Canadian Banks Q1 2020 earnings: good start, before coronavirus hits

The six banks reported solid year over year growth of 10.5% and 7.7% quarter over qusrter growth, however DBRS Morningstar sees headwinds from the COVID-19 outbreak

Robert Colangelo, CPA, CA 9 March, 2020 | 12:04AM

This strong start to F2020 Canadian banking was largely driven by record results in the capital markets businesses of these banks. The Canadian personal and commercial banking businesses of these banks saw more modest growth in aggregate compared to the linked quarter, while earnings in their U.S. and International businesses declined 10% in aggregate, primarily due to net interest margin compression. Operating expenses remain well managed and flat compared with the link quarter; however, expenses increased 3.5% compared with last year primarily reflecting the $339 million ($250 million after tax) restructuring charge recorded by CIBC in Q1 2020.

Exhibit 1

Aggregate loan growth was a healthy 6.3% compared with the same quarter last year and 2.8% sequentially. Commercial loan growth, while still strong, slowed to 9.0% YOY, which is below the double-digit growth rates the large Canadian banks saw through F2019. Q1 2020 also saw the return of solid growth in residential real estate-secured lending (RESL; includes mortgages and home equity lines of credit), which was up 5% on average compared with the prior year. In particular, RBC and BNS saw strong growth of 7% and 6% YOY, respectively. Several other banks indicated their desire to increase their market share in RESL through F2020. Credit quality remains sound as aggregate PCL was up a modest 3% sequentially, although we expected PCL to build in F2020 as credit trends normalize.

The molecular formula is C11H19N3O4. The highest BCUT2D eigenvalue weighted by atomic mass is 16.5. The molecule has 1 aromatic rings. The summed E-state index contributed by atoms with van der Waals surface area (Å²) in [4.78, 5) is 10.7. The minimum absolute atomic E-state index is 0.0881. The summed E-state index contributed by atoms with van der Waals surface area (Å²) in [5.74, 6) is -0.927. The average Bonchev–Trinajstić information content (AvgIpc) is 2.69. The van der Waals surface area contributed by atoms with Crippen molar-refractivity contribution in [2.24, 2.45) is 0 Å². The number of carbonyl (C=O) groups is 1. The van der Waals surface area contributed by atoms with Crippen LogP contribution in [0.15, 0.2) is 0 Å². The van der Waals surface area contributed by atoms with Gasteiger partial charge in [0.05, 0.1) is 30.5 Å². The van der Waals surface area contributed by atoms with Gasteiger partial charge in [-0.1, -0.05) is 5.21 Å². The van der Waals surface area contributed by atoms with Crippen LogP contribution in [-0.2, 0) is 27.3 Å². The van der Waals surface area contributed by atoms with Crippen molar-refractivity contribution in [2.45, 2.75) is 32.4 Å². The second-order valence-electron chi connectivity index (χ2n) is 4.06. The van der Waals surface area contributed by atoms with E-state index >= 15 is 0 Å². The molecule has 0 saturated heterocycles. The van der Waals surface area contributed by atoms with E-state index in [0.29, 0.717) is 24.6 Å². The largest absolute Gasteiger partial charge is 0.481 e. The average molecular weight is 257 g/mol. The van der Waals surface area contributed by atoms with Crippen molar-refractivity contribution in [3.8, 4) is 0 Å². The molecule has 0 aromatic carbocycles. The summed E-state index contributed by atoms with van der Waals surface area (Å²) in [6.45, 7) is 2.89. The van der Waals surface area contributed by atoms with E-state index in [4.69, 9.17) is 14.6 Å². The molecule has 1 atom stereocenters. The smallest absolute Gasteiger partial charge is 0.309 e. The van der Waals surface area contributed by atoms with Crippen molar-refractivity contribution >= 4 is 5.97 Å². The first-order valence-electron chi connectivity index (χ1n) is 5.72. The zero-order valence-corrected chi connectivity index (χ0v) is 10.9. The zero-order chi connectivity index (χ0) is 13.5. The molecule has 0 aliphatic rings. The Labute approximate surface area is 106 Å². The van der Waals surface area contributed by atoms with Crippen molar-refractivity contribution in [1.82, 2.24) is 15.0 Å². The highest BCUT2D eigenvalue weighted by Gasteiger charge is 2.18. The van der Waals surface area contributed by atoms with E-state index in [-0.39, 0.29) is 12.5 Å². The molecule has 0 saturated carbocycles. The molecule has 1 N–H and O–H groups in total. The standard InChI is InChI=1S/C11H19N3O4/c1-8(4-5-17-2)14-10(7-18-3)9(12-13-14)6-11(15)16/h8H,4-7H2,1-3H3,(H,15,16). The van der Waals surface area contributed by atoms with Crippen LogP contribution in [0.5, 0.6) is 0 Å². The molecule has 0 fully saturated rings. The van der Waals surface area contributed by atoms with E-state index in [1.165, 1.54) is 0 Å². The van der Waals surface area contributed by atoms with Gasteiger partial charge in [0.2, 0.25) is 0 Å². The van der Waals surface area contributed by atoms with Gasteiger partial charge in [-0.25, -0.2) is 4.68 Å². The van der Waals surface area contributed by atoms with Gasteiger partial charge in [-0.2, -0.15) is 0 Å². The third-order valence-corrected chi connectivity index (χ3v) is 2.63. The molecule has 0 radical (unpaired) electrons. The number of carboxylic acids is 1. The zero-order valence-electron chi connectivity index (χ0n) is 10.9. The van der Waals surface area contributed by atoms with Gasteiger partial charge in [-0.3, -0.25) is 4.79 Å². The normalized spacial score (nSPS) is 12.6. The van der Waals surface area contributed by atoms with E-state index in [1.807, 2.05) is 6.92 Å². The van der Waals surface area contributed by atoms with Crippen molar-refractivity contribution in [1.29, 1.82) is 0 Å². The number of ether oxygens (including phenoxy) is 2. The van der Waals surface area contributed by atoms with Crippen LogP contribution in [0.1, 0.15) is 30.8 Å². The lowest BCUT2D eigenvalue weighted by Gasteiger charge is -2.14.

Despite the strong earnings growth the large Canadian banks experienced in Q1 2020, given increasing economic uncertainty, particularly due to the impact of the coronavirus, we expect earnings growth to moderate in F2020. Indeed, net interest margin (NIM) pressure and higher PCL are likely headwinds. Nonetheless, the large Canadian banks are well positioned to navigate these uncertainties, given their highly diversified core earnings power and demonstrated abilities to manage expenses. Overall, the large Canadian banks remain committed to improving efficiency during a period of constrained revenue growth. Additionally, lower mortgage rates may boost residential lending in both Canada and the U.S.

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Robert Colangelo, CPA, CA  Robert Colangelo is Senior Vice President at Morningstar DBRS

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